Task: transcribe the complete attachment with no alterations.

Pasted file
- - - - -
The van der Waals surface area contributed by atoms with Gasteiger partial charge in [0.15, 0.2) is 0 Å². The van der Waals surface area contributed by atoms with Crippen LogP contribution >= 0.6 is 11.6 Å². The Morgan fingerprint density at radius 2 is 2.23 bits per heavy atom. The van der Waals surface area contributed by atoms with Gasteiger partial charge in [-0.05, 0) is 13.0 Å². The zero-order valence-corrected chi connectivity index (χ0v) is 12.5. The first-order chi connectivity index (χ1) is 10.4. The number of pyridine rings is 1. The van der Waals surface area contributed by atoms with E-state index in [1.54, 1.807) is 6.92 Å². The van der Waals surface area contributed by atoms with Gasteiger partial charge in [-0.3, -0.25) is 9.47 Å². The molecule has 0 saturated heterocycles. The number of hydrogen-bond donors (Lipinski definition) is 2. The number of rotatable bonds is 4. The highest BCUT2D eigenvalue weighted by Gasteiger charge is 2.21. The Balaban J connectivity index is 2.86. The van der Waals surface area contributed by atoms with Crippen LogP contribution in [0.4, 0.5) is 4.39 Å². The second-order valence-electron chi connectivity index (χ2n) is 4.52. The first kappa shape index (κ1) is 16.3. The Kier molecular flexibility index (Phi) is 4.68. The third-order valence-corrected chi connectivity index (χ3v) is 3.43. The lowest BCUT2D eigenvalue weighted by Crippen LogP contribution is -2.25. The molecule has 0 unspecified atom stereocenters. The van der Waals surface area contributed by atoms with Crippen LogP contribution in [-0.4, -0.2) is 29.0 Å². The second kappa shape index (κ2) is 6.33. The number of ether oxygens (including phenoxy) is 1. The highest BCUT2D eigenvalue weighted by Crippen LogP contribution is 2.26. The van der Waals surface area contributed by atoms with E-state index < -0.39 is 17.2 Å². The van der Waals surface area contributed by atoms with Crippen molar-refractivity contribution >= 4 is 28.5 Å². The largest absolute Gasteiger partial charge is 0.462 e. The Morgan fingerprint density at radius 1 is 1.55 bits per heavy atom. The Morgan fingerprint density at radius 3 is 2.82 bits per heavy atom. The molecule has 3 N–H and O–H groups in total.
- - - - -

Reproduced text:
The van der Waals surface area contributed by atoms with Gasteiger partial charge in [0.15, 0.2) is 0 Å². The van der Waals surface area contributed by atoms with Crippen LogP contribution >= 0.6 is 11.6 Å². The Morgan fingerprint density at radius 2 is 2.23 bits per heavy atom. The van der Waals surface area contributed by atoms with Gasteiger partial charge in [-0.05, 0) is 13.0 Å². The zero-order valence-corrected chi connectivity index (χ0v) is 12.5. The first-order chi connectivity index (χ1) is 10.4. The number of pyridine rings is 1. The van der Waals surface area contributed by atoms with E-state index in [1.54, 1.807) is 6.92 Å². The van der Waals surface area contributed by atoms with Gasteiger partial charge in [-0.3, -0.25) is 9.47 Å². The molecule has 0 saturated heterocycles. The number of hydrogen-bond donors (Lipinski definition) is 2. The number of rotatable bonds is 4. The highest BCUT2D eigenvalue weighted by Gasteiger charge is 2.21. The Balaban J connectivity index is 2.86. The van der Waals surface area contributed by atoms with Crippen LogP contribution in [0.4, 0.5) is 4.39 Å². The second-order valence-electron chi connectivity index (χ2n) is 4.52. The first kappa shape index (κ1) is 16.3. The Kier molecular flexibility index (Phi) is 4.68. The third-order valence-corrected chi connectivity index (χ3v) is 3.43. The lowest BCUT2D eigenvalue weighted by Crippen LogP contribution is -2.25. The molecule has 0 unspecified atom stereocenters. The van der Waals surface area contributed by atoms with Crippen LogP contribution in [-0.4, -0.2) is 29.0 Å². The second kappa shape index (κ2) is 6.33. The number of ether oxygens (including phenoxy) is 1. The highest BCUT2D eigenvalue weighted by Crippen LogP contribution is 2.26. The van der Waals surface area contributed by atoms with E-state index < -0.39 is 17.2 Å². The van der Waals surface area contributed by atoms with Crippen molar-refractivity contribution >= 4 is 28.5 Å². The largest absolute Gasteiger partial charge is 0.462 e. The Morgan fingerprint density at radius 1 is 1.55 bits per heavy atom. The Morgan fingerprint density at radius 3 is 2.82 bits per heavy atom. The molecule has 3 N–H and O–H groups in total.